5. As against this, it was contended that under Section 205 of the Code of Criminal Procedure, the Magistrate can dispense with the personal attendance of the accused only when he issues a summons and it does not confer upon him power to dispense with the attendance of the accused during his trial. It was also contended that the case did not fall within the ambit of Section 540A of the Criminal Procedure Code as it applies to cases where the accused remains absent due to physical incapacity. Several cases were cited at the Bar by the counsel in support of their contentions.
6. In Emperor v. Radha Raman : AIR1930All817 it has been held as follows:
Under Section 540 A the Court can dispense with the attendance of an accused person who is represented by a pleader and proceed with the trial in his absence only if the Court is satisfied that the accused is incapable of remaining before the Court. No discretion is given to dispense with the attendance of an accused upon any other ground.
The same view was taken in Kali Das Banerjee v. The State : AIR1954Cal576 . As to the scope of Section 205 of the Code of Criminal Procedure, it was held in this case that the section does not confer upon a trial Court the power to dispense with the personal attendance of an accused during his trial. The section has reference to an exemption already granted by the Magistrate issuing summons.
The learned Judges in the above case dissenting from the view taken by Rajamannar J. (as he then was) in In re Ummal Hesanath AIR 1947 Mad 433 held that Section 353 does not confer upon a Magistrate trying a case any power to dispense with the personal attendance of the accused during the trial. See also Madhao Rao v. Iswardas Sheoratan 50 Cri. L.J. 932 : .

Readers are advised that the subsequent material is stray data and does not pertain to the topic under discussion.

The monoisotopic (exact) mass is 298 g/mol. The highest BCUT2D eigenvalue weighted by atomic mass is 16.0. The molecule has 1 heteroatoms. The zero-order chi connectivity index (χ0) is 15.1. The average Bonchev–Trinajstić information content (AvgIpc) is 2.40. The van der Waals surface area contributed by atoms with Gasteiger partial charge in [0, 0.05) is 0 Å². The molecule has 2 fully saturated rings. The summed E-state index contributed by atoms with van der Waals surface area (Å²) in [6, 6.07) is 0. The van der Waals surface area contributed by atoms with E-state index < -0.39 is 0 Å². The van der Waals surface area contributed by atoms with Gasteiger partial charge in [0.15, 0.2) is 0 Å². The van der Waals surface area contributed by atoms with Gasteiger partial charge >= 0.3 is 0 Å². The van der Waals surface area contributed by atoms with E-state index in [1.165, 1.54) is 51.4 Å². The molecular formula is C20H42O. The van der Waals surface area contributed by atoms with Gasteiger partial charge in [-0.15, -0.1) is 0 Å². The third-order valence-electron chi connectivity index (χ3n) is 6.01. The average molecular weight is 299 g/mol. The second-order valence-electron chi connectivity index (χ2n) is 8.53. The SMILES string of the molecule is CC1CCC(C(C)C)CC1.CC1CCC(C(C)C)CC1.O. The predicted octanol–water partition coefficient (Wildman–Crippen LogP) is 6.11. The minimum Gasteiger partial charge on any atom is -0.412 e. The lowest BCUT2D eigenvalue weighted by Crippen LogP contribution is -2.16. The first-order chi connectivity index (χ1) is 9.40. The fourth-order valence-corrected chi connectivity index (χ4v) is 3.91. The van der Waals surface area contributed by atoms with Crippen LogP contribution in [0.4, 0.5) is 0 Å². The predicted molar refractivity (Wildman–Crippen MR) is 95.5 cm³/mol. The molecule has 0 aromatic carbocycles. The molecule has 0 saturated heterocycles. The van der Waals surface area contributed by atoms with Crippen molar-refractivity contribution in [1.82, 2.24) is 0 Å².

7. I am in respectful agreement with the view taken in Kali Das Banerjee v. The State, (B) (cit. sup.) that the words 'incapable of remaining' in Section 540 A refer to an accused's physical incapacity to remain before the Court. But where he is only inconvenienced if his attendance is required in Court it is not a case of physical incapacity precluding his attendance in Court. The provisions of Section 540 A of the Code of Criminal Procedure, therefore, do not apply in the instant case.
8. It has been held in Madhao Rao v. Ishwardas Sheoratan (D) (cit. sup.) - a decision of the Division Bench of our High Court -that where there is neither any specific provision of law nor any general principle of criminal jurisprudence which could conflict with the exercise of the inherent power, it can be exercised, if it is necessary to do so, by the High Court to give effect to any order under the Criminal Procedure Code or to prevent abuse of the process of any Court or otherwise to secure the ends of justice The High Court has inherent powers under Section 561 A to exempt an accused from appearance in Court beyond those contained in Section 205 and Section 540 A.
9. In view of the reasons given by the applicants as stated in their applications, that they have extensive business in various places and it would involve them in heavy expenditure and would cause harassment if they are compelled to appear before the trial Court on each and every hearing. I, excuse the personal attendance of the applicants under Section 56} A of the Criminal Procedure Code and permit, them to appear by a pleader.
There is hardly any ground that their presence would be needed for the purpose of identification as observed by the Additional Sessions Judge. Shri Dabir, who appears for them, undertakes to produce the applicants whenever the Magistrate would find it necessary.
10. The revision is allowed.